Of course, Ukraine’s sovereignty is buttressed under international law by the United Nations Charter, which stipulates that all members refrain “from the threat or use of force against the territorial integrity or political independence of any state.” Besides, in 1994, Kyiv handed over its nuclear arsenal to Russia in exchange for assurances of Ukraine’s territorial security.

Is NATO a real threat to Russia?

Western intellectuals have paved the way for Putin to pursue his claims. The most influential has been University of Chicago scholar, John Mearsheimer, who in a much-watched (over one million viewers) webinar video offered an explanation, even a justification, for a possible Russian invasion of Ukraine. Mearsheimer is a realist whose analysis is based on the alleged assertiveness of the US and NATO in expanding to the Russian border, intimidating Moscow. 

Yet, the chances of further enlargement of the transatlantic alliance to include Russia’s Eastern European neighbors are slim. NATO has not recruited any new member right next to or across the Black Sea from Russia since 2004. Recent countries to join: Albania and Croatia in 2009, Montenegro in 2017, and North Macedonia in 2020 – none with either a land or maritime border with Russia. Mearsheimer acknowledges that no one today is talking about Ukraine becoming a NATO member. Ironically, though, the Ukraine war has now prompted Finland and Sweden, which both border Russia and have traditionally tried to maintain neutrality, to consider joining the alliance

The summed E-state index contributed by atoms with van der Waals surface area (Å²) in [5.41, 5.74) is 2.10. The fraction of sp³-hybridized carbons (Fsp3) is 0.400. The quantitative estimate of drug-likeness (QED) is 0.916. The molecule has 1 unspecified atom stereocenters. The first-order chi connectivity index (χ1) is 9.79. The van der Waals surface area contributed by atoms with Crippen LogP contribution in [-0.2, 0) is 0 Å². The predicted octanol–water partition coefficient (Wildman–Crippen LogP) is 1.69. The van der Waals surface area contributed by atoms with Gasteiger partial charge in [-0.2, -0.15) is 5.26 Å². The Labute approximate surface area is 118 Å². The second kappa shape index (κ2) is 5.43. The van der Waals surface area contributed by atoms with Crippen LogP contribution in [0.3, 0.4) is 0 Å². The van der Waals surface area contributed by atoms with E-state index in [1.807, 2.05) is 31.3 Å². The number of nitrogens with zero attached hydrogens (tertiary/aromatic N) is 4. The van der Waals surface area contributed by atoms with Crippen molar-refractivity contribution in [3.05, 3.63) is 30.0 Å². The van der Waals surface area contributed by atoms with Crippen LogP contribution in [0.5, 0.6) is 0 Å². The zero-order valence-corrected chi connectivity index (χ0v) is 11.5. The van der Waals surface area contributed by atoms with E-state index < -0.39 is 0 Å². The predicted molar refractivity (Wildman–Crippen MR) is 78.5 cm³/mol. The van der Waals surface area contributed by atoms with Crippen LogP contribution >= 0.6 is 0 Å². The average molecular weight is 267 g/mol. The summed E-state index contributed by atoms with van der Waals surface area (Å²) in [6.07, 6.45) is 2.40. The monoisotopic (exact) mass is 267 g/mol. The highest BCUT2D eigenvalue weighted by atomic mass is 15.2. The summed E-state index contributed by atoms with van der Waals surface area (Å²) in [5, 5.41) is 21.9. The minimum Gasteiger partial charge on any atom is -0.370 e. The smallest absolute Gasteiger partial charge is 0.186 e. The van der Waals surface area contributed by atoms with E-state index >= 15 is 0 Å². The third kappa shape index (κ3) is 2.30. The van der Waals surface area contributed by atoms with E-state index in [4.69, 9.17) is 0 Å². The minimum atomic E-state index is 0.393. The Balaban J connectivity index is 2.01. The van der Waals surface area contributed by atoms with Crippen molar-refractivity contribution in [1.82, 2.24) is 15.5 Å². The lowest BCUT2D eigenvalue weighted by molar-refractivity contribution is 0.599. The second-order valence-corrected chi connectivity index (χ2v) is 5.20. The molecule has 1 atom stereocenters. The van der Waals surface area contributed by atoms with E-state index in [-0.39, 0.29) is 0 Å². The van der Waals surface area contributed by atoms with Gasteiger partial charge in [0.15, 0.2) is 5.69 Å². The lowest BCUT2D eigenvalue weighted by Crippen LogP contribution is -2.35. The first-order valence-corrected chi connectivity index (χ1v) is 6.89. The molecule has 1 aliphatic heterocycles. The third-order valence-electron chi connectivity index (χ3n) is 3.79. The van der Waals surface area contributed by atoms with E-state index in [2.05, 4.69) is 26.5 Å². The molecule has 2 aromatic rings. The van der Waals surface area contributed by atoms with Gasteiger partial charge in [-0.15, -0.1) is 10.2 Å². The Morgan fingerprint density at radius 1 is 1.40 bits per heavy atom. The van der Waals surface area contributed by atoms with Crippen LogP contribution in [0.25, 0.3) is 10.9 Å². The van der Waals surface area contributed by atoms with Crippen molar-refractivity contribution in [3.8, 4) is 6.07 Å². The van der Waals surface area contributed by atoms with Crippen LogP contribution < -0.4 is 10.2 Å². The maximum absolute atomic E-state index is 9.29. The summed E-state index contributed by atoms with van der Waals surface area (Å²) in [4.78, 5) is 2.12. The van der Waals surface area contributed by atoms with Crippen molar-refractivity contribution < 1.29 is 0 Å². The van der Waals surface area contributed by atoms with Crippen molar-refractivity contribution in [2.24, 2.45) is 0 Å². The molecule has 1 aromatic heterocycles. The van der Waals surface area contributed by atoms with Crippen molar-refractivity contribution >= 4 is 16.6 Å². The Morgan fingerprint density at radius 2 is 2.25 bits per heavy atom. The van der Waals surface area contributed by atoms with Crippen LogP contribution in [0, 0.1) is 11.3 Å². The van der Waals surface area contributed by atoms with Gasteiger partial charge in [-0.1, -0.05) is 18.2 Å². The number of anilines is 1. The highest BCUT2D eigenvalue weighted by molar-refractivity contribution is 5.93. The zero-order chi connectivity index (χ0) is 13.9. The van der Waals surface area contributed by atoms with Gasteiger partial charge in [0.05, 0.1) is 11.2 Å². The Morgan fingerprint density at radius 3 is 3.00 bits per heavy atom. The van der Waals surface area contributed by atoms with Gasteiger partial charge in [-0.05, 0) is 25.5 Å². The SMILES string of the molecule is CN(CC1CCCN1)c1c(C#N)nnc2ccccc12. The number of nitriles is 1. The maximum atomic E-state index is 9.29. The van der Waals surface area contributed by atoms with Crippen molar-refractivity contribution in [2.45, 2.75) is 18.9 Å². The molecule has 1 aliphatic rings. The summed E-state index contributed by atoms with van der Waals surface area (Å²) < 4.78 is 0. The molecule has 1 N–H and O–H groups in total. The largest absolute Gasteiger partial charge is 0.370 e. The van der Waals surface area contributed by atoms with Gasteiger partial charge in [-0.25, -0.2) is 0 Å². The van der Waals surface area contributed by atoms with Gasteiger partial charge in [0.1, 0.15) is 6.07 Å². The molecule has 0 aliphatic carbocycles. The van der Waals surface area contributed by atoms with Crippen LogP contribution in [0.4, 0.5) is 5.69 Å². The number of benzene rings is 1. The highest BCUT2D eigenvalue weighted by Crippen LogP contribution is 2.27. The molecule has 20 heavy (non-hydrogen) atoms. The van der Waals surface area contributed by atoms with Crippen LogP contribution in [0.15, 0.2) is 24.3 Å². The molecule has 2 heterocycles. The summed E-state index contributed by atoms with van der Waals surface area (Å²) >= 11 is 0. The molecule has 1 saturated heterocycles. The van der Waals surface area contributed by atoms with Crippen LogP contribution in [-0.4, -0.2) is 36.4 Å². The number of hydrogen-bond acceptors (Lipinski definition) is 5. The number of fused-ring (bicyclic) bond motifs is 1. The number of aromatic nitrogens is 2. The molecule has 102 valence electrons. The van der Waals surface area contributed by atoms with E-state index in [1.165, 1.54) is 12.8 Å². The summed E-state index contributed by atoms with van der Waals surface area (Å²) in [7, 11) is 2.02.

Mearsheimer’s argument fails to understand that, for many states once in the Soviet orbit, NATO is a valuable deterrent to re-annexation by Russia. The Cold War had a winner – the West – and a loser – the USSR. When the Soviet empire collapsed, several countries that had been part of the Warsaw Treaty Organization entered NATO to protect themselves. They chose freedom, democracy, the rule of law, security and opportunity, rejecting communism and domination by Moscow. They want to avoid what happened to Hungary in 1956 and Czechoslovakia in 1968, when people in those countries stood up and sought to challenge their puppet governments.